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Whether setting up goals for lead nurturing prior to its implementation or evaluating your already-existing strategy, there are certain key metrics that can not only prove the effectiveness of your lead nurturing program but also help you to iteratively improve it.

Can Marketing Automation Handle Effective Lead Nurturing?

Lead nurturing increases lead engagement and sales readiness. If done right, it can shorten your sales funnel and re-shape it to be more of a sales “pipe”. As the lead nurturing process usually consists of repetitive steps, a marketing automation workflow makes sense. But to avoid losing quality and the human touch of manual lead nurturing, marketing automation must be well-thought-out and provide great content through various channels that is, above all, enriched with personalization. Only then can your lead nurturing strategy be fully covered by marketing automation.

What Are Your Lead Nurturing Program KPI’s?

One possible way to evaluate the impact of your lead nurturing program is to compare specific metrics before and after implementing it. While “ceteris paribus” is difficult to ensure over a longer period of time, an alternative and more accurate method of evaluation is to divide your leads into two groups of similar size. One group of leads will be processed by your automated lead nurturing program and appropriately tagged so you can later compare these and those who received no lead nurturing.

Of course this greater accuracy is paid for with time, as this approach will take at least the length of your average sales cycle to bring in its first measurable results. And of course in this scenario, one group of leads is left without any nurturing.

The following metrics should also help you to not only validate your efforts and investment in lead nurturing, but also help you track the success of your ongoing lead nurturing program:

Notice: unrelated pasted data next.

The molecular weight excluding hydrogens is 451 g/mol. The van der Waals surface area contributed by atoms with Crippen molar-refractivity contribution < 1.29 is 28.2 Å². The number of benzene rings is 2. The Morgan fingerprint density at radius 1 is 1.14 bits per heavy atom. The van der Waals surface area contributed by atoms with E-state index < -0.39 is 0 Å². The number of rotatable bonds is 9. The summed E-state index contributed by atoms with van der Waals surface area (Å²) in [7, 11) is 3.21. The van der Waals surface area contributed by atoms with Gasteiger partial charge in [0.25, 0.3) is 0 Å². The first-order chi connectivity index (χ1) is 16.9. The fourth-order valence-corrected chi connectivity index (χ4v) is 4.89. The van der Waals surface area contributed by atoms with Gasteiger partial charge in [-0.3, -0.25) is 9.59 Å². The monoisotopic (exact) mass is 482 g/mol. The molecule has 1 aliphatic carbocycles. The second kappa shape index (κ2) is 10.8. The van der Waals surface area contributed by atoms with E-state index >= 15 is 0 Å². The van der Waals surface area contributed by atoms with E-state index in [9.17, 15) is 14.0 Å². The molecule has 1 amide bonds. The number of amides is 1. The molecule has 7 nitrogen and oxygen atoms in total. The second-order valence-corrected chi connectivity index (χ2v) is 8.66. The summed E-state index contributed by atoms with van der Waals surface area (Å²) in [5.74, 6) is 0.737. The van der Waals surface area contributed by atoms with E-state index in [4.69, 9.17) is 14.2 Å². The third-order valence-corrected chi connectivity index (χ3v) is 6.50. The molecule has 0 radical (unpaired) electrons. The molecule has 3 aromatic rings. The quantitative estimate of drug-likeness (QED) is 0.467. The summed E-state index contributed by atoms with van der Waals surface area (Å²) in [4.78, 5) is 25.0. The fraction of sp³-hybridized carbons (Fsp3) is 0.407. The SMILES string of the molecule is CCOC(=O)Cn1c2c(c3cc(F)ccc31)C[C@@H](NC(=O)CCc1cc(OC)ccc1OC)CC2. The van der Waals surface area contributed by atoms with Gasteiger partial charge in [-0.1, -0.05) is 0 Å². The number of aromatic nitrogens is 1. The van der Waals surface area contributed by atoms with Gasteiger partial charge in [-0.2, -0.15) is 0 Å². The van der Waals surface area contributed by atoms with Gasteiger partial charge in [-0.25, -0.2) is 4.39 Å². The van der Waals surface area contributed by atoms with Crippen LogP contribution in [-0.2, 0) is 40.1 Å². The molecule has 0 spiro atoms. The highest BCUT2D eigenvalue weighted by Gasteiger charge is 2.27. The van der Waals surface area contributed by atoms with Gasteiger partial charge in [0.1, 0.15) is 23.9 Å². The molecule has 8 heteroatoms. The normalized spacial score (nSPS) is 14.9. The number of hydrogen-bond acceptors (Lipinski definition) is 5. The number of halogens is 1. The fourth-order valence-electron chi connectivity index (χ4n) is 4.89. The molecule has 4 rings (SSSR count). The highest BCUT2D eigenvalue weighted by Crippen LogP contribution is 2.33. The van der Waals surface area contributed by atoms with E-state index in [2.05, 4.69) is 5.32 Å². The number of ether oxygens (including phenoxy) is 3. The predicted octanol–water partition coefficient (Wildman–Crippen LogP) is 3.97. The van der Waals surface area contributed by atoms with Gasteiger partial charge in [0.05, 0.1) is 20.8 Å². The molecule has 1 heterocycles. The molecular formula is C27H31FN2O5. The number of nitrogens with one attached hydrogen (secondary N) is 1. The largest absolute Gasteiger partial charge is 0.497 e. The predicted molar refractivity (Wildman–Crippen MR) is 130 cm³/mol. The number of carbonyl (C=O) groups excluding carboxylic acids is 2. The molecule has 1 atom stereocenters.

1. Unsubscribe rates -- used with email drops as part of your marketing automation. Unsubscribe rates measure how well you hold your subscribers' interest over time. High unsubscribe rates signalize either inaccurate targeting, which calls for an adjustment in your buyer personas, or weak content. Rates above 1% call for your swift action. This metric should be part of your dashboard for a quick response to content apparently not appealing to the reader.
  2. Response rates (Open/Click/Conversion rates) -- represent the percentage of leads that performed an intended action. Response rates provide additional insight into the quality of the content you are providing. You might compare these with your standard rates or industry rates. If you tandem your creativity with AB and multivariate testing, you can considerably improve these rates on an ongoing basis.
  3. Average engagement points per lead -- as the main aim of a lead nurturing program is to turn cold leads hot, one of the metrics you should see skyrocketing is lead engagement. If you have lead scoring in place, you should compare the lead scores (or better still, just the engagement scores) of your nurtured leads with those untouched by nurturing. A drop in lead engagement scores is an early warning that you need to update content being used in your lead nurturing program or consider targeting your leads via new channels.